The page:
My first “solution” was to make them into something tangible. They’d still have the same memory placeholder and all would be visible. Back in 2012 I eagerly cast on for a crochet granny square and made a few large blocks, intending to one day sew them into a large scrappy blanket.
This worked…fine actually. It was a chaotic mess and I knew I’d love the resulting blanket. The problem was that it would never be finished. I’d be storing a bag of 12″ granny squares for decades because even though I work on 50-100 projects yearly, the amount of triple-crochet stitches I’d be able to get from a few yards of leftover yarn was minimal.
So I thought about it and came up with a different idea. A silly little memory wall that makes no sense to anyone but me, but makes me smile and remember all the projects I put my time, effort, energy and care into.
The shelves and brackets were extras from my previous job, so luckily I had those already on-hand.
Now that the wall was ready it was time to fill the jars. Which meant finally getting around to undoing the granny squares. Since it was the first item on my 19-for-19, it made sense to start with that one first.
1. FO Project Jars
What I said: I need to rip out all the individual lengths of yarn (1-10 yards long, each), match them up with what project they were from, and put the separated yarn into jars designated for each year.
What I did: basically exactly that. Only what took one sentence to type took hours to actually do. Frogging the granny squares was easy work, but before I could start I had to look at the center stitches of each block and figure out what project that was from, so I could put the blocks into a chronological order. (Luckily I take detailed project notes and my Ravelry page is mostly up to date!)
Once I’d figured out which blocks went where time-wise, I ripped them back and rolled them back into one big ball as I went, so the newest yarn was on the inside. Once everything was frogged I was able to start with the oldest scraps and begin to sort.
It was slow work but I moved through the yarn, cutting away the knots and putting a few inches of each yarn into the relevant year’s jar. Since the jars aren’t huge I only kept a bit of each and had a colorful pile of spaghetti left over at the end, which I later separated by length.
Anything that was a yard or more I rolled up and added to my mini ends bin, for use as waste yarn, stitch holders and row counters, or random craft projects.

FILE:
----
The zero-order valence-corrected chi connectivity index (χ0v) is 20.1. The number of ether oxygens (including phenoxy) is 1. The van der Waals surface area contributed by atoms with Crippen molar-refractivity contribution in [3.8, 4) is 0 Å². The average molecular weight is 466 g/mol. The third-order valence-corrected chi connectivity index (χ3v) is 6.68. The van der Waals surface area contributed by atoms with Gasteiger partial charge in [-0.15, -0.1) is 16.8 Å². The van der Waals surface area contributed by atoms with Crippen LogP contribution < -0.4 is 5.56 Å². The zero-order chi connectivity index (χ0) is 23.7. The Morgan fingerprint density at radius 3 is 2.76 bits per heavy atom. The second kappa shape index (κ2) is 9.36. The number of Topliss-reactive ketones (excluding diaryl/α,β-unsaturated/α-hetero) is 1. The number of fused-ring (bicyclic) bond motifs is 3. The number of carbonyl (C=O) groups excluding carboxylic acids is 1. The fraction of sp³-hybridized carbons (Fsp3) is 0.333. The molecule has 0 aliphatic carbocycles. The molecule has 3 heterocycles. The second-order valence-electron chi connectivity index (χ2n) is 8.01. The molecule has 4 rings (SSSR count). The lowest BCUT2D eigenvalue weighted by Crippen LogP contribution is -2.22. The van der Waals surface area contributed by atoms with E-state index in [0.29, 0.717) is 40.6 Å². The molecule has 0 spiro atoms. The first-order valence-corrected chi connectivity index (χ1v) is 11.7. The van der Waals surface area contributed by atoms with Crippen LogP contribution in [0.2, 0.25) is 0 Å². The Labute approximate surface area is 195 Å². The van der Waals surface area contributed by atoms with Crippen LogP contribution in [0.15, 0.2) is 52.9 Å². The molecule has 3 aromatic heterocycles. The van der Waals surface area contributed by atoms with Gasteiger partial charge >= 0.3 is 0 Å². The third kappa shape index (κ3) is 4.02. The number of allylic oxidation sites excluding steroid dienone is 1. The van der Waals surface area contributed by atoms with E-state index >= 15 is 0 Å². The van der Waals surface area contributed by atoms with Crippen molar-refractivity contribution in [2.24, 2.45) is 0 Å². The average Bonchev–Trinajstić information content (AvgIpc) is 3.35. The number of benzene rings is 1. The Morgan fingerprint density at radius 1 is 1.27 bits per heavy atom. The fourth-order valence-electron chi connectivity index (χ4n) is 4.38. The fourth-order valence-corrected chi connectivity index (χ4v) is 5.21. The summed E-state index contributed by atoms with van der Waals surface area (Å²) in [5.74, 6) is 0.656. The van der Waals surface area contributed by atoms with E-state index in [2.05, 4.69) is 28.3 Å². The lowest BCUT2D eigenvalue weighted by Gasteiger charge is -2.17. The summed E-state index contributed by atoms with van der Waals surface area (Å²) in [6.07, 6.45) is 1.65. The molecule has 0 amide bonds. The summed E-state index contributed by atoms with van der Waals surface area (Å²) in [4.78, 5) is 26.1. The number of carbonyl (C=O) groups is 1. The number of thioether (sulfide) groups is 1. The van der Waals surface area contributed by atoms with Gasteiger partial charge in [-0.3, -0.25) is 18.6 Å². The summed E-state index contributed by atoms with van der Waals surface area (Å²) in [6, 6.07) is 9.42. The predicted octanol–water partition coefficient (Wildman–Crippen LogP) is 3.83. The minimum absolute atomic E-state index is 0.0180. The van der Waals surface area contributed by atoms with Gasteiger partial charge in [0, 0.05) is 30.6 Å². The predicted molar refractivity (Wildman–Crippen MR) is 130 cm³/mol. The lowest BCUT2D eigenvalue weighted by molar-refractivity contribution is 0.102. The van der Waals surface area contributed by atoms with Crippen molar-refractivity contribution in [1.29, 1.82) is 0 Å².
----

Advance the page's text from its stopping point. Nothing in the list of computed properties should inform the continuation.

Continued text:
I only undid knots for the cotton scraps because I had plans to re-use those. Every time I got to cotton yarn I added it to this growing ball, which I later turned into 2 scrappy dishcloths for my kitchen, using my own perfect, lay-flat, knitted diagonal garter dishcloth pattern.
I used about half of the scraps to make a smaller cloth with a hanging bit on the end, and then used up all the rest for the 2nd cloth. (The pattern is knit like a diamond so all you need to do to use up every bit of yarn is to find your center…work half the cloth until you hit the center point and then start the decreases to work the remaining half).
With all the jars filled and the extra bits used up, that officially marked the first of my 19 completed WIP-to-FO projects for my challenge, and now I have a silly bit of wall décor that confuses everyone who comes into my home office. I get to look at it and reminisce about all the people I’ve knit for and all the yarn-related creativity that moved between my fingers.
Here’s looking ahead to 2022 and all the projects it will bring.
Happy New Year!
This post may contain affiliate links. This means I might make a small commission on purchases made through the links, at no cost to you.
Have you ever done any charity knitting or crochet? There are so many ways to give back to your local community or to help others around the world. I’ve done a lot in the past…through the Montreal Knitting Guild, my local hospital or volunteer Facebook groups, my friends and I have made everything from Teddies for Tragedies to chemo caps to birds’ nests for Australia. Most recently the Warm Hands Knitting club from my local Federation CJA spent last winter making hats, scarves, and slippers to keep our elderly community warm.
It feels great to give back and YarnCanada.ca is giving you the chance to get the yarn for your projects donated to you, free of charge.
Yes that’s right – they’re giving away yarn for FREE!
They’ve just started their 4th annual event of giving yarn to individuals and groups who knit or crochet for good causes!
In partnership with Bernat and Patons Yarn, they’re giving away $4000 (!!) worth of yarn to 12 different charitable individuals/groups. The hope is that the yarn goes to wherever it can do the most good.
And even better – this opportunity is open to both Canadians and Americans! Yes that’s right – they will ship the free yarn to the US!